Gay-Lussac, Joseph Louis


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Gay-Lussac, Joseph Louis

(zhôzĕf` lwē gā-lüsäk`), 1778–1850, French chemist and physicist. He was professor in Paris at the Sorbonne, at the Polytechnic School, and at the Jardin des Plantes. Gay-Lussac made two balloon ascensions in 1804, attaining on the second a height of about 7,016 m (23,000 ft), to test the variation of the earth's magnetic field and the composition of the atmosphere at varying altitudes. He made advances in industrial chemistry; in the field of analytical chemistry he improved the methods of analyzing gas mixtures, studied prussic acid and iodine, and isolated cyanogen. With L. J. Thénard he improved Davy's method of isolating alkali metals, showed chlorine to be an element, and isolated boron. In physics he is known especially for his work on gases. In 1802 he discovered independently that a gas at constant pressure expands, for each degree of temperature, by a constant fraction of its volume at 0°C;. This law, first discovered (1787) by J. A. C. Charles, is known as Charles's law or as Gay-Lussac's law (see gas lawsgas laws,
physical laws describing the behavior of a gas under various conditions of pressure, volume, and temperature. Experimental results indicate that all real gases behave in approximately the same manner, having their volume reduced by about the same proportion of the
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). However, Gay-Lussac's name is more commonly associated with another law of gases, the law of combining volumes, which Gay-Lussac was the first to formulate (c.1808). This law states that the volumes of gases that interact to give a gaseous product are in the ratio of small whole numbers to each other and that each bears a similar relation to the volume of the product.

Gay-Lussac, Joseph Louis

 

Born Dec. 6, 1778, in St. Léonard; died May 9, 1850, in Paris. French chemist and physicist; member of the Paris Academy of Sciences (1806). Graduated from the Ecole Polytechnique in Paris in 1800. Student of C. Berthollet. Became professor of chemistry at the Ecole Polytechnique and professor of physics at the Sorbonne (Paris) in 1809 and professor of chemistry at the Paris Botanical Garden in 1832. Member of the Chamber of Deputies, where he made speeches only on scientific subjects, from 1831 to 1839. Edited the French journal Annales de chimie et de physique with D. F. Arago from 1815 to 1850. Foreign honorary member of the St. Petersburg Academy of Sciences (1826).

In 1802, independently of J. Dalton, Gay-Lussac discovered the law of thermal expansion of gases. After la. D. Zakharov’s balloon flight for scientific purposes (June 30, 1804), Gay-Lussac made two such flights (Aug. 24, 1804, with J. Biot, and Sept. 16, 1804). During the second flight, he discovered that at an altitude of about 7,000 m the intensity of the earth’s magnetism is undiminished and established that the air has the same composition as at the earth’s surface. In 1808 he discovered the law of combining volumes in reactions between gases. During the same year, Gay-Lussac and L. Thénard developed a method for the production of potassium and sodium by heating potassium hydroxide or caustic soda to high temperatures with iron filings and produced free (impure) boron by heating boric anhydride with potassium. They also demonstrated the elemental nature of chlorine (1808) and potassium and sodium (1810). In 1813-14, simultaneously with H. Davy, Gay-Lussac demonstrated that iodine is a chemical element closely resembling chlorine, and he prepared iodine compounds, such as hydrogen iodide. Having prepared pure prussic acid (1811), Gay-Lussac recognized it as a hydrogen compound of the complex radical cyanogen. In that same year he prepared cyanogen (dicyan) from mercuric cyanide. The existence of oxygen-free acids, which Gay-Lussac proposed to call the hydrogen acids, was established at about this time.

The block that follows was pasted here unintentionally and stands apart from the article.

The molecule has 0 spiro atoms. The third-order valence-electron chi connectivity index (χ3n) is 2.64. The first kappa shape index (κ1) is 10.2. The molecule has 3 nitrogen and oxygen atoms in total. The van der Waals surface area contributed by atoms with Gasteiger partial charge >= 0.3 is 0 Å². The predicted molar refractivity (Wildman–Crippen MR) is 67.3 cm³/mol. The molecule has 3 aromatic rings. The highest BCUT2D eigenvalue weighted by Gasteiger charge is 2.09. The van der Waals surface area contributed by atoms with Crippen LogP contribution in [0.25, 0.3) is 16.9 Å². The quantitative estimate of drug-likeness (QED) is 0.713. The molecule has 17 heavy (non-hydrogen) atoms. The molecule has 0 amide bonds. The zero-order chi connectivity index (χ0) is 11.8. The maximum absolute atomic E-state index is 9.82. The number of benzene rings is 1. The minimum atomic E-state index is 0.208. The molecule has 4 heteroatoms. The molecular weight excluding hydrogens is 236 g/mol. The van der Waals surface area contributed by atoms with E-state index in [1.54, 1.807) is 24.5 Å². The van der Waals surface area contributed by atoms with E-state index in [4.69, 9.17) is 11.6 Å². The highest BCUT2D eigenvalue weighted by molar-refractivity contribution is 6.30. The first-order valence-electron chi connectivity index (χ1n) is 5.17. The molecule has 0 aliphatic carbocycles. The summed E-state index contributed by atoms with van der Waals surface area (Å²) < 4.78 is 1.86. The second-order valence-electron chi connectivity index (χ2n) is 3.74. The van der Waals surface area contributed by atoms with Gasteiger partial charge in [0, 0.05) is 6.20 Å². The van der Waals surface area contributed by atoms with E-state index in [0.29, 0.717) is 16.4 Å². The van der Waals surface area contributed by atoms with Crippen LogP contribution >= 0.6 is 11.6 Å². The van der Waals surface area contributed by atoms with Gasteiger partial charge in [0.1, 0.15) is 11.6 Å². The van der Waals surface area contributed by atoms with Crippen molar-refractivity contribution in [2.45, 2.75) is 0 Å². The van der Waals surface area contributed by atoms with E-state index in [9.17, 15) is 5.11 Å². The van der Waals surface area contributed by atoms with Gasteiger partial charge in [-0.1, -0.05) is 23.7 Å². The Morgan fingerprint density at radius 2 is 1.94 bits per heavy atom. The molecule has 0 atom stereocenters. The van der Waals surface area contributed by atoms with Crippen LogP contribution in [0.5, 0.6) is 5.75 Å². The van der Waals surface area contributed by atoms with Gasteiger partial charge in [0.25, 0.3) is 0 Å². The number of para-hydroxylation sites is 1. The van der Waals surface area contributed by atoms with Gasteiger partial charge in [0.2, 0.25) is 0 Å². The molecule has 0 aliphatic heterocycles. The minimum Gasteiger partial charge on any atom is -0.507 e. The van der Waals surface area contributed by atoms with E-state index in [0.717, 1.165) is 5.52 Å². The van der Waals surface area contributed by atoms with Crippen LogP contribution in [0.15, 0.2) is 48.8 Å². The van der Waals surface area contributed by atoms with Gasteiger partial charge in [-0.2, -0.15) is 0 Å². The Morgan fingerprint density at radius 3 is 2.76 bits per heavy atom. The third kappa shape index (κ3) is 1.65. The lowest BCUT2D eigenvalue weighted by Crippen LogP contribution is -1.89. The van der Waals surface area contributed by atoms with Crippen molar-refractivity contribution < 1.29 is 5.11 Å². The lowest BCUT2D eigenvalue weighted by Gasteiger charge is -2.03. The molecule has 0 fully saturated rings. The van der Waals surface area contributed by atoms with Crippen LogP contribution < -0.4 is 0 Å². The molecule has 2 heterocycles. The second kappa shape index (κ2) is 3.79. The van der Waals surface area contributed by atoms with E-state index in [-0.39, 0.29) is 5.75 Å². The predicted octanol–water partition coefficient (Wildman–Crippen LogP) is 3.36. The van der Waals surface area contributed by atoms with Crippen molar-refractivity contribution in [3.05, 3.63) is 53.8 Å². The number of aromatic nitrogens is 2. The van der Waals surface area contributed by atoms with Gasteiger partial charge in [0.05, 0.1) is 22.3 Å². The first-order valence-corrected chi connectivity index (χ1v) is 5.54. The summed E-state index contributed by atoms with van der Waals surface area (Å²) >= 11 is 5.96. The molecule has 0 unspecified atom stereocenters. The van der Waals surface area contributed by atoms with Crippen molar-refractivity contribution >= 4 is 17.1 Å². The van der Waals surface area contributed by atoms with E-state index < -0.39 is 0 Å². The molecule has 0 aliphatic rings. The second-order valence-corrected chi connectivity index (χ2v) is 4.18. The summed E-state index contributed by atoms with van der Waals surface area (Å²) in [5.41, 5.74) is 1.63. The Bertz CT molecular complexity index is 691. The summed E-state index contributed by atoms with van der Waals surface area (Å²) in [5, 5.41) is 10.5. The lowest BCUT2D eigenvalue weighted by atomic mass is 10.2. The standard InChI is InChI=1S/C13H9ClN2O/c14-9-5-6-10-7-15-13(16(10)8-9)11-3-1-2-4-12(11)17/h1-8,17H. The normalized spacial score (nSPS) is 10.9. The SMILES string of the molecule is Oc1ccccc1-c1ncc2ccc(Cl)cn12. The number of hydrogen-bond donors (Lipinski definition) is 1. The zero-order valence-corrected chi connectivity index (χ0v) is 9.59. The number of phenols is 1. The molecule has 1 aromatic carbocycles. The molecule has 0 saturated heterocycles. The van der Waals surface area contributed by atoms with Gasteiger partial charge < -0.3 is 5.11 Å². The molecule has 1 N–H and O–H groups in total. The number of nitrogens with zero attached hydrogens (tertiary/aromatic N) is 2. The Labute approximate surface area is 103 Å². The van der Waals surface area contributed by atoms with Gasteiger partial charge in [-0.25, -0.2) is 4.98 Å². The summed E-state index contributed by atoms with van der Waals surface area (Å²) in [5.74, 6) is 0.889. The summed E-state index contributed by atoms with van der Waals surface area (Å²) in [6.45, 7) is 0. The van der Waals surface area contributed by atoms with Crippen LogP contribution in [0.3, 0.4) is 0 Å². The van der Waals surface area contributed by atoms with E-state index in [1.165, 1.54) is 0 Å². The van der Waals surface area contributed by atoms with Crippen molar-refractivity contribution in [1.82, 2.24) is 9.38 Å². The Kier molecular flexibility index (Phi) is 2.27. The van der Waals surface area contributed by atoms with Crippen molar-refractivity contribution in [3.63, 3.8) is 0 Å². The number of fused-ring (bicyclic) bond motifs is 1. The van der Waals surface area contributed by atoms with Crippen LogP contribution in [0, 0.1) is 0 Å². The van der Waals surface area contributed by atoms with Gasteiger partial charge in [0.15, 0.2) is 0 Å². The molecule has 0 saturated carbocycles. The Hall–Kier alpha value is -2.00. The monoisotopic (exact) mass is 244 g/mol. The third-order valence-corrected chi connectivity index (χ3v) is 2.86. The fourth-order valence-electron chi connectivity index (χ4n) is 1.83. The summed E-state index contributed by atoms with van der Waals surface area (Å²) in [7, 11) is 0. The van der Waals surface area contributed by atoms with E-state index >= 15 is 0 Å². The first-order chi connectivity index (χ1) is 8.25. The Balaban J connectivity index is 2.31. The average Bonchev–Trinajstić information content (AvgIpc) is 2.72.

Simultaneously with J. Berzelius and J. Döbereiner, Gay-Lussac refined organic elemental analysis (1815), using copper oxide for the combustion of organic materials.

In 1819, on the basis of his definitions, Gay-Lussac constructed the first diagrams for the solubility of salts in water and observed the existence of two separate solubility curves for anhydrous sodium sulfate and its decahydrate. From 1824 to 1832 he refined the methods of titration (alkalimetry, acidimetry, and chlorometry). In 1827 he invented a tower for absorbing the nitrogen oxides released in lead chambers during the production of sulfuric acid. The towers, which bear his name, were first used in 1842.

REFERENCES

Arago, F. Biografii znamenitykh astronomov, fizikov i geometrov, vol. 2. St. Petersburg, 1860. (Translated from French.)
Giua, M. Istoria khimii. Moscow, 1966. (Translated from Italian.)
Blanc, E., and L. Delhoume. La Vie émouvante et noble de Gay-Lussac. Limoges, 1950.